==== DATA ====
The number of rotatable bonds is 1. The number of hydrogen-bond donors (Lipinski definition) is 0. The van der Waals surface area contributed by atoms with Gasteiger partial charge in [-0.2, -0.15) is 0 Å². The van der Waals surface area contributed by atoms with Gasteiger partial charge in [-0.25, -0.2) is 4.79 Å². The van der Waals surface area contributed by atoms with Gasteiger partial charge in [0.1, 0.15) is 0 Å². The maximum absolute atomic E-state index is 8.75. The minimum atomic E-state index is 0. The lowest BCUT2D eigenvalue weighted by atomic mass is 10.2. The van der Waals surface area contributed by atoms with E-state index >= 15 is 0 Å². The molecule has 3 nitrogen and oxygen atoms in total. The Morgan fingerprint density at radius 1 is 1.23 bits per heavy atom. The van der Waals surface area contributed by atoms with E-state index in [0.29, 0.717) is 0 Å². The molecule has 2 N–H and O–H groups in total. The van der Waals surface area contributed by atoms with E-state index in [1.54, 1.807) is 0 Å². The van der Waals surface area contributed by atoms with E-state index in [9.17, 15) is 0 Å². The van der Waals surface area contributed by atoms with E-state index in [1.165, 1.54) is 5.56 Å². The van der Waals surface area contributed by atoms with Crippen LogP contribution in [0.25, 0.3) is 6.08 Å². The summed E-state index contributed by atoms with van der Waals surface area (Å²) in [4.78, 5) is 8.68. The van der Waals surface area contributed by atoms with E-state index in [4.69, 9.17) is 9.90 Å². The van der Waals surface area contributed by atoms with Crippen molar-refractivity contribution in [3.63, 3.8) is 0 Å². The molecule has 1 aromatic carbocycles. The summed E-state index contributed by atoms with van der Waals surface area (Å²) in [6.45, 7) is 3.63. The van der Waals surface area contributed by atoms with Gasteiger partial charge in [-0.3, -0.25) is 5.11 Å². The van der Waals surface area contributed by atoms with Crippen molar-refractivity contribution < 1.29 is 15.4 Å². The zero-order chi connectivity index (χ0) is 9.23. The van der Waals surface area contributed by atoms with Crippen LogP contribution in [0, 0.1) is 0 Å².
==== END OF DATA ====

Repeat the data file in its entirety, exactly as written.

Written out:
The number of rotatable bonds is 1. The number of hydrogen-bond donors (Lipinski definition) is 0. The van der Waals surface area contributed by atoms with Gasteiger partial charge in [-0.2, -0.15) is 0 Å². The van der Waals surface area contributed by atoms with Gasteiger partial charge in [-0.25, -0.2) is 4.79 Å². The van der Waals surface area contributed by atoms with Gasteiger partial charge in [0.1, 0.15) is 0 Å². The maximum absolute atomic E-state index is 8.75. The minimum atomic E-state index is 0. The lowest BCUT2D eigenvalue weighted by atomic mass is 10.2. The van der Waals surface area contributed by atoms with E-state index >= 15 is 0 Å². The molecule has 3 nitrogen and oxygen atoms in total. The Morgan fingerprint density at radius 1 is 1.23 bits per heavy atom. The van der Waals surface area contributed by atoms with E-state index in [0.29, 0.717) is 0 Å². The molecule has 2 N–H and O–H groups in total. The van der Waals surface area contributed by atoms with E-state index in [1.54, 1.807) is 0 Å². The van der Waals surface area contributed by atoms with E-state index in [9.17, 15) is 0 Å². The van der Waals surface area contributed by atoms with E-state index in [1.165, 1.54) is 5.56 Å². The van der Waals surface area contributed by atoms with Crippen LogP contribution in [0.25, 0.3) is 6.08 Å². The summed E-state index contributed by atoms with van der Waals surface area (Å²) in [4.78, 5) is 8.68. The van der Waals surface area contributed by atoms with E-state index in [4.69, 9.17) is 9.90 Å². The van der Waals surface area contributed by atoms with Crippen molar-refractivity contribution in [3.63, 3.8) is 0 Å². The molecule has 1 aromatic carbocycles. The summed E-state index contributed by atoms with van der Waals surface area (Å²) in [6.45, 7) is 3.63. The van der Waals surface area contributed by atoms with Gasteiger partial charge in [-0.3, -0.25) is 5.11 Å². The van der Waals surface area contributed by atoms with Crippen molar-refractivity contribution < 1.29 is 15.4 Å². The zero-order chi connectivity index (χ0) is 9.23. The van der Waals surface area contributed by atoms with Crippen LogP contribution in [0, 0.1) is 0 Å².